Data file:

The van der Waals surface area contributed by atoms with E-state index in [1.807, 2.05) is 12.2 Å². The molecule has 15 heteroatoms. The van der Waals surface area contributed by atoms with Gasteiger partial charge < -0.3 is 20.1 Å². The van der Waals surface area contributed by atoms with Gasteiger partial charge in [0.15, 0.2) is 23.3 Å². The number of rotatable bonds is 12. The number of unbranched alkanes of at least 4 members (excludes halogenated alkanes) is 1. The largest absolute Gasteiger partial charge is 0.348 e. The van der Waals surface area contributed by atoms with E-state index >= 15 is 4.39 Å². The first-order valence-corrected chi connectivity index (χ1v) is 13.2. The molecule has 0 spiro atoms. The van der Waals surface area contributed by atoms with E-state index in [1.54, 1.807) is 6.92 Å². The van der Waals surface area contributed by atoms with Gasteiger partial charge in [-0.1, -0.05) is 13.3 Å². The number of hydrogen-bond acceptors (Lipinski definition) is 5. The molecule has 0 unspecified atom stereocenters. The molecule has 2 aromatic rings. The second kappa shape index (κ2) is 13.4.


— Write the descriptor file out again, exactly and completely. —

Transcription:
The van der Waals surface area contributed by atoms with E-state index in [1.807, 2.05) is 12.2 Å². The molecule has 15 heteroatoms. The van der Waals surface area contributed by atoms with Gasteiger partial charge < -0.3 is 20.1 Å². The van der Waals surface area contributed by atoms with Gasteiger partial charge in [0.15, 0.2) is 23.3 Å². The number of rotatable bonds is 12. The number of unbranched alkanes of at least 4 members (excludes halogenated alkanes) is 1. The largest absolute Gasteiger partial charge is 0.348 e. The van der Waals surface area contributed by atoms with E-state index >= 15 is 4.39 Å². The first-order valence-corrected chi connectivity index (χ1v) is 13.2. The molecule has 0 spiro atoms. The van der Waals surface area contributed by atoms with E-state index in [1.54, 1.807) is 6.92 Å². The van der Waals surface area contributed by atoms with Gasteiger partial charge in [-0.1, -0.05) is 13.3 Å². The number of hydrogen-bond acceptors (Lipinski definition) is 5. The molecule has 0 unspecified atom stereocenters. The molecule has 2 aromatic rings. The second kappa shape index (κ2) is 13.4.